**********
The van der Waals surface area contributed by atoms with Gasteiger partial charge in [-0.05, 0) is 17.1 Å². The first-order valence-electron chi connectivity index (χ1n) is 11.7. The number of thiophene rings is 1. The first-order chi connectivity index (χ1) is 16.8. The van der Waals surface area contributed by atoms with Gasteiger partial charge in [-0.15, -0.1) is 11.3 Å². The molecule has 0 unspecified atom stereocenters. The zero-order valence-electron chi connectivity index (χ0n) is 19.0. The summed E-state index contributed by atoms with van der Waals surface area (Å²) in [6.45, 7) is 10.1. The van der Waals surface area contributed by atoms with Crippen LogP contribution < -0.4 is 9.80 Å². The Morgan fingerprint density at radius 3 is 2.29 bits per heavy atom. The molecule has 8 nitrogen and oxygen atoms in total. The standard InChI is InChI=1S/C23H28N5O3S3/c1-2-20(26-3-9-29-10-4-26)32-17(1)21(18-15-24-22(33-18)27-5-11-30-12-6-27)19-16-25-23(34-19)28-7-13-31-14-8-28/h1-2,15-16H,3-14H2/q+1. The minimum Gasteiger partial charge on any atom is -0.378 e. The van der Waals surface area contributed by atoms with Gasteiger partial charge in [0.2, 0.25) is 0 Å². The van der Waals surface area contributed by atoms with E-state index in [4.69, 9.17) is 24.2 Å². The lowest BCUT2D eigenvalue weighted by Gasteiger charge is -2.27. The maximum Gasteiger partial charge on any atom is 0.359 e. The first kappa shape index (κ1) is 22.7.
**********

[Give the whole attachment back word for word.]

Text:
The van der Waals surface area contributed by atoms with Gasteiger partial charge in [-0.05, 0) is 17.1 Å². The first-order valence-electron chi connectivity index (χ1n) is 11.7. The number of thiophene rings is 1. The first-order chi connectivity index (χ1) is 16.8. The van der Waals surface area contributed by atoms with Gasteiger partial charge in [-0.15, -0.1) is 11.3 Å². The molecule has 0 unspecified atom stereocenters. The zero-order valence-electron chi connectivity index (χ0n) is 19.0. The summed E-state index contributed by atoms with van der Waals surface area (Å²) in [6.45, 7) is 10.1. The van der Waals surface area contributed by atoms with Crippen LogP contribution < -0.4 is 9.80 Å². The Morgan fingerprint density at radius 3 is 2.29 bits per heavy atom. The molecule has 8 nitrogen and oxygen atoms in total. The standard InChI is InChI=1S/C23H28N5O3S3/c1-2-20(26-3-9-29-10-4-26)32-17(1)21(18-15-24-22(33-18)27-5-11-30-12-6-27)19-16-25-23(34-19)28-7-13-31-14-8-28/h1-2,15-16H,3-14H2/q+1. The minimum Gasteiger partial charge on any atom is -0.378 e. The van der Waals surface area contributed by atoms with Gasteiger partial charge in [0.2, 0.25) is 0 Å². The van der Waals surface area contributed by atoms with E-state index in [4.69, 9.17) is 24.2 Å². The lowest BCUT2D eigenvalue weighted by Gasteiger charge is -2.27. The maximum Gasteiger partial charge on any atom is 0.359 e. The first kappa shape index (κ1) is 22.7.